It’s kind of like with the “I’m Just Ken” cover that you did. I think people were really into that.
It was crazy. I saw the Barbie movie, and it was phenomenal. You know the artist Meat Loaf? “I’m Just Ken” by Ryan Gosling and them reminded me of something like that. It sounded like something from the 80s rock era, and I generally like that stuff. And one day I was sleeping, and because I’ve made Arctic Monkeys videos in the past, I thought, “What if Arctic Monkeys wrote ‘Barbie Girl’?” You know, just because the movie was fresh out and it would be fun to make. And someone suggested like, “Dude, you should do Arctic Monkeys and ‘I’m Just Ken,’ like if they wrote it.” So, I tried it out, and the internet lost its mind, I guess. It was a really cool and out-of-body experience because I had never had that kind of perception in my career, and I’m very grateful for it. It was insane.

Credit: Christine Sloman

You create a lot of content, like your covers and the Midwest Emo videos. How much time do you spend per week doing all that?
For the first couple of months of 2023, I spent a lot of my time doing that. I must have been making videos like four, five times a week. Just trying to spit them out as much as possible. And yeah, I’d be up ‘til like 6 A.M. some days just filming and trying to get multiple videos done in a day. I definitely spent a lot of time with that, and then as the summer picked up, that’s when the shows started picking up too, so I had to try and prioritize and divert a little bit. But then slow season hits and I’m able to start making videos again; that’s when “I’m Just Ken” and the other videos came out, so I was like, “Sweet, I have some free time again.”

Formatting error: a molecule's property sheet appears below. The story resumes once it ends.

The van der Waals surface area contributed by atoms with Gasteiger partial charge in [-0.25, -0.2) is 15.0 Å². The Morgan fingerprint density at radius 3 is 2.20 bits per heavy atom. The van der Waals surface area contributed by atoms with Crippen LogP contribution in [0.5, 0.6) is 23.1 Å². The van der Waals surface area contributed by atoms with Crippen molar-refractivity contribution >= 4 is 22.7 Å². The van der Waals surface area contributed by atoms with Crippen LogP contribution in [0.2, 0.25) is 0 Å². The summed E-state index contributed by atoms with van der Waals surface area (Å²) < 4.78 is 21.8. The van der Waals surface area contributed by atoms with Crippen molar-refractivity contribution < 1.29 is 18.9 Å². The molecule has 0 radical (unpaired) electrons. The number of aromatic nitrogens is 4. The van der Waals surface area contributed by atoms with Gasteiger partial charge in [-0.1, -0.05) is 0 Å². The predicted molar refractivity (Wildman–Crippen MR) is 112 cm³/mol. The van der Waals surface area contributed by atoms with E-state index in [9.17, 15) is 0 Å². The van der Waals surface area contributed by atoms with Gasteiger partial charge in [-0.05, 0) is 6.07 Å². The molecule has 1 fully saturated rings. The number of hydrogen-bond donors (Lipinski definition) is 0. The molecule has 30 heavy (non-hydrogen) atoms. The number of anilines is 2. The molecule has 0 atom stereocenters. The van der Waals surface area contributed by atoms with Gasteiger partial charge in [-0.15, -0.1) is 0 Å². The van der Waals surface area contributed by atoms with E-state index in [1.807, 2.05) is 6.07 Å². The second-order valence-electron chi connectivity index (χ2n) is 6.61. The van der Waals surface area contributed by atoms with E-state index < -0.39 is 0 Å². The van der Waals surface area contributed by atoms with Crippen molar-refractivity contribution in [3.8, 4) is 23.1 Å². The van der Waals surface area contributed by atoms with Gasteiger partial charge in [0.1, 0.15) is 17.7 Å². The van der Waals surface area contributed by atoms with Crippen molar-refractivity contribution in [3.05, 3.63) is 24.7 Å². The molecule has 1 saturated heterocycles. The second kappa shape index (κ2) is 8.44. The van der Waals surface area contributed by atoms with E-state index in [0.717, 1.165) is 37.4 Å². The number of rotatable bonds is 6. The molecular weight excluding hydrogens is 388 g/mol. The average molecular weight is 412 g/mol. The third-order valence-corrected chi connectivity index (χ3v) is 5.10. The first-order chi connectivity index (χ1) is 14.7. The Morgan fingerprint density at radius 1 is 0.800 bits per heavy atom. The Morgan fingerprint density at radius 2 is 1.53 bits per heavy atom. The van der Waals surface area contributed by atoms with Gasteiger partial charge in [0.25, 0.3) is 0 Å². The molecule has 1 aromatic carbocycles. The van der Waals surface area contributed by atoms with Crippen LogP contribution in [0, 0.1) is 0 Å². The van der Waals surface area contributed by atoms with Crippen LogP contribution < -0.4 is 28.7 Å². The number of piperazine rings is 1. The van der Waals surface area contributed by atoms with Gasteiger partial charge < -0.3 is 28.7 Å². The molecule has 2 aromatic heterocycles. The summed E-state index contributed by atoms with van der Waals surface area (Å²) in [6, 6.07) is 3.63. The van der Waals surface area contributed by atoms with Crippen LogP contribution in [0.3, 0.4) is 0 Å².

Yeah, as much as I can because we live in a content-based creative world now where you have to really be on top of it, and sometimes I slack a lot with my content. But I’ve been trying to stay on top of it. I usually like to film a few videos in one day, and multiple days throughout the week as well.

How many takes do you go through trying to get the perfect one?